While Montgomery was not a mother, her crime relates to Dr. Wong’s work and advocacy highlighting injustices to women at the hands of a criminal justice system who can be impenetrable to seeing the role of mental illness and its relationship to childhood trauma in criminal behaviour. Without ignoring that men equally fall victim, as underscored in a chapter of her book, “Fathers and Filicide,” Dr. Wong’s primary focus is maternal mental health.
In 2017, Dr. Wong was contacted by a criminal defense lawyer and asked to be a perinatal expert witness on a case involving a mother who killed her young children. In preparation, she recognized the lack of available resources to guide her in this role and began to passionately pursue it as an area requiring further research and attention.
“As I met experts in the area and connected to the community in the United States, I understood that the lack of knowledge about maternal mental health and its intersection with criminal justice was not just in Canada. I began to present at international conferences with George Parnham. He has been working and advocating in this area ever since the Yates case and he is a pioneer in this field,” she said.
Filling gaps in the literature
As explained by Dr. Wong, maternal mental illness can play a key role in many other legal matters such as child custody disputes, other homicide cases, assaults, and criminal negligence causing bodily harm. Dr. Wong and George Parnham’s book is an invitation to forge ahead together in an effort to address, advance, and advocate on behalf of mothers, fathers, their children, their families, and the generations to come.
Their book adds insight into childhood traumas as they relate to adult psychopathology and maternal infanticide. Research and case illustrations are provided, and the last two chapters are clinical presentations that weave in foundations and practical considerations. One of the cases presented is titled “Falling Between the Cracks of Medical Care in South Africa.” Falling between the cracks is exactly what happened on Jan. 13 with Lisa Montgomery.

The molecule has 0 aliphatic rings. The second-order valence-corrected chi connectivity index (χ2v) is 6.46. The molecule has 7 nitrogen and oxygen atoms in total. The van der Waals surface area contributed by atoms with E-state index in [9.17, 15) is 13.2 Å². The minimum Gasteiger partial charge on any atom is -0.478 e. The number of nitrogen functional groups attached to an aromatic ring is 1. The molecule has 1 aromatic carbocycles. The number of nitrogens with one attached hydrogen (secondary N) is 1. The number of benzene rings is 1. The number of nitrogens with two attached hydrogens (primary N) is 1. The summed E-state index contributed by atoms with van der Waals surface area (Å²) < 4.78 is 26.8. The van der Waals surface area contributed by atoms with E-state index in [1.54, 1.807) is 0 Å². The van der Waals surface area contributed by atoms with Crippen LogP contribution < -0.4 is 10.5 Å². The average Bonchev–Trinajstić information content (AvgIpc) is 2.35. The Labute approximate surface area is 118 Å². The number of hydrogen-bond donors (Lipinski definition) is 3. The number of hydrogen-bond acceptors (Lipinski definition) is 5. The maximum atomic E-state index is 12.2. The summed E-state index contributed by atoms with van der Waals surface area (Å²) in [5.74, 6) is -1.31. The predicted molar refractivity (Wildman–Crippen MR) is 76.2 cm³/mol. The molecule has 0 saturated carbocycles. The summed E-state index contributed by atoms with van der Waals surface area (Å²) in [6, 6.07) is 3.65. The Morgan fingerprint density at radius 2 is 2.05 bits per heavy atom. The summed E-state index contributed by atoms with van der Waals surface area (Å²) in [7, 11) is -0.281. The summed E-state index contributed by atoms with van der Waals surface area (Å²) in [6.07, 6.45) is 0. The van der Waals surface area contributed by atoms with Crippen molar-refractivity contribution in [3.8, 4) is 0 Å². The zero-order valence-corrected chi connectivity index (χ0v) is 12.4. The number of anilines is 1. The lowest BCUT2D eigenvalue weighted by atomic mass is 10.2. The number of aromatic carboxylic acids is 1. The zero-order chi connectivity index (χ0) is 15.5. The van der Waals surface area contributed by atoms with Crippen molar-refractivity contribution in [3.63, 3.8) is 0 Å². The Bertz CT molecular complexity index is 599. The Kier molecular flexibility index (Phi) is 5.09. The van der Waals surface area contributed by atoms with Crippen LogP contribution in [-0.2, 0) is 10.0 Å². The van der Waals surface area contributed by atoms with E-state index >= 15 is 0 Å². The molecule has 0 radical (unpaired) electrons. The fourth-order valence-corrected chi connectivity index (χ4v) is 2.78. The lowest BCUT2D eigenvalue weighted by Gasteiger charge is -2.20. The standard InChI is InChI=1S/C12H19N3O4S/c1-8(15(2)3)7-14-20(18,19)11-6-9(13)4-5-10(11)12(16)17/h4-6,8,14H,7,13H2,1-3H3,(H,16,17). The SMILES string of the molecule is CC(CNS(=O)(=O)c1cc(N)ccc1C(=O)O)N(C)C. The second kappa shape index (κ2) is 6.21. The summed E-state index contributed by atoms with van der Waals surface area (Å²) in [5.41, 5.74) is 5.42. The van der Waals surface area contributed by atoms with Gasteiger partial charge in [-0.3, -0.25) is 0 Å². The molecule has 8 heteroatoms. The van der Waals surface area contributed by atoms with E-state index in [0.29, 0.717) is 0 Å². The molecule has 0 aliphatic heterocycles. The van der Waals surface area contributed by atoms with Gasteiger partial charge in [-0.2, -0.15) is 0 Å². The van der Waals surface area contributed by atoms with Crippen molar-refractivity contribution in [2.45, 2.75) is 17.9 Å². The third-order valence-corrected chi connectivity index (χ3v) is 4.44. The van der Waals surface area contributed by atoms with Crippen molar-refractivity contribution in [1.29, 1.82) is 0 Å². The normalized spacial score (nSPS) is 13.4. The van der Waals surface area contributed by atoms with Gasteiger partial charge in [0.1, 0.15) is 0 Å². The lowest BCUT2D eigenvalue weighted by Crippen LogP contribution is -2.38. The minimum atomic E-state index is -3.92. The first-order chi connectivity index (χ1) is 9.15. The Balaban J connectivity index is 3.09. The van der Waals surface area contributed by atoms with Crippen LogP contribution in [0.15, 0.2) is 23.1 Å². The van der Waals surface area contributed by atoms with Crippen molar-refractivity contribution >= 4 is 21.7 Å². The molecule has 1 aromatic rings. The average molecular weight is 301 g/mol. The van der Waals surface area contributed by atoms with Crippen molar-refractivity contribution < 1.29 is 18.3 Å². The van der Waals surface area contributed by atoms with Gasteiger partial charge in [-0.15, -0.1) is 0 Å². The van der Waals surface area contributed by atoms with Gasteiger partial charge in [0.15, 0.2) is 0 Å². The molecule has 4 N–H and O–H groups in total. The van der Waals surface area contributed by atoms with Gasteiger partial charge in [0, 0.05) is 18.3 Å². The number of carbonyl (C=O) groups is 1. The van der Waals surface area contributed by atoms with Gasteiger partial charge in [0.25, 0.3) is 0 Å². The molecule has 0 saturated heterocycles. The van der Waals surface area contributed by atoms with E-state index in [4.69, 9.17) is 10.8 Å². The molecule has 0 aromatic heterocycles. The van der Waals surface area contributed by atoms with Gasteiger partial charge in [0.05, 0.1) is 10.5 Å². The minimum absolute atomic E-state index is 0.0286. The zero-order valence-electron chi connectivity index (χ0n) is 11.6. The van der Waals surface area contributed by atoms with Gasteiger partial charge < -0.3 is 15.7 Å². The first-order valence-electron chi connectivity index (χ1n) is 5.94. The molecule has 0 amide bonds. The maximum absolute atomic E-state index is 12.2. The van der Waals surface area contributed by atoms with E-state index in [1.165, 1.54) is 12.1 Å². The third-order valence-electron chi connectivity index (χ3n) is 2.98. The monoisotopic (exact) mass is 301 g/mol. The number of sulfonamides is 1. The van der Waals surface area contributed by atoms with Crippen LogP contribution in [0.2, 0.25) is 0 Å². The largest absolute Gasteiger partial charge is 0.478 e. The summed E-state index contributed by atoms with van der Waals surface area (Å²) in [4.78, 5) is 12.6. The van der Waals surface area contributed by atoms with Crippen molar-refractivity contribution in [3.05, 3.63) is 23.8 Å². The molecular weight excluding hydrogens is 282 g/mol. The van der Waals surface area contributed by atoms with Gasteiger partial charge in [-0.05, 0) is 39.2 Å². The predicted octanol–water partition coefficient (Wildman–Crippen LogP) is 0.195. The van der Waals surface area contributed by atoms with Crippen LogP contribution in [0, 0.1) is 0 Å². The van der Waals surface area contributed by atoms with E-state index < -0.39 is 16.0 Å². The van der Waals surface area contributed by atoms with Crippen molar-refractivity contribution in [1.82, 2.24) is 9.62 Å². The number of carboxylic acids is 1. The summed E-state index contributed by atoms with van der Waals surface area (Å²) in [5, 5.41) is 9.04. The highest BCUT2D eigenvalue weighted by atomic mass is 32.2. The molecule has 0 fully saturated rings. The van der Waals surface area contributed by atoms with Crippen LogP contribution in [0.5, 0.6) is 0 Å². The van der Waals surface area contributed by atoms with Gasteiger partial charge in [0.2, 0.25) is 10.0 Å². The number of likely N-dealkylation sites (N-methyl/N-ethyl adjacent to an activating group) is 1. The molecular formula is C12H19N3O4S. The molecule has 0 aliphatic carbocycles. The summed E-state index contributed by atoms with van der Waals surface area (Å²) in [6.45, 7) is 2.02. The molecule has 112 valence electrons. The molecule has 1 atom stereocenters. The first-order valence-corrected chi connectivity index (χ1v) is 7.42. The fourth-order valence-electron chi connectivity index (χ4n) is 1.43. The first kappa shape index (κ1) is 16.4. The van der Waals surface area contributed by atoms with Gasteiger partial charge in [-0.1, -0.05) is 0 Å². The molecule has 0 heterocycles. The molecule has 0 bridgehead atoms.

The precipice of change
And, while there is no denying that these individuals committed heinous, criminal acts, Dr.Wong advocates that there are past traumas that influenced their brain chemistry and function—making it most reasonable to charge them as not criminally responsible by reason of insanity and to instead, offer them the mental health treatment and care they so desperately need.
“A lot of these cases are based on variability and we want there to be consistent standards and practices. Had Lisa Montgomery been tried in a different state or country, at another time in history, with a more nuanced legal defense team, her life could have been spared,” said Dr. Wong.
“If the legal and psychiatric experts, and society as a whole are aware of all these factors, cases based on a critical understanding of how legal decisions have evolved over time, the mistakes made, and strides gained, will help deliver a more fair, judicious, and consistent outcome for these individuals.”
Twenty years after the Andrea Yates tragedy, and just a few days after the Lisa Montgomery execution, maternal mental illness continues to be misunderstood and stigmatized.
“We stand at the precipice of change that will have lasting impact, in which maternal mental health forensics is underscored as an essential subspecialty area. We want to emphasize the need for an understanding that childhood adversity relates to adult psychopathology and greater risk for psychosis-related mental illness—just as we have seen with Lisa Montgomery this week.”– Dr. Gina Wong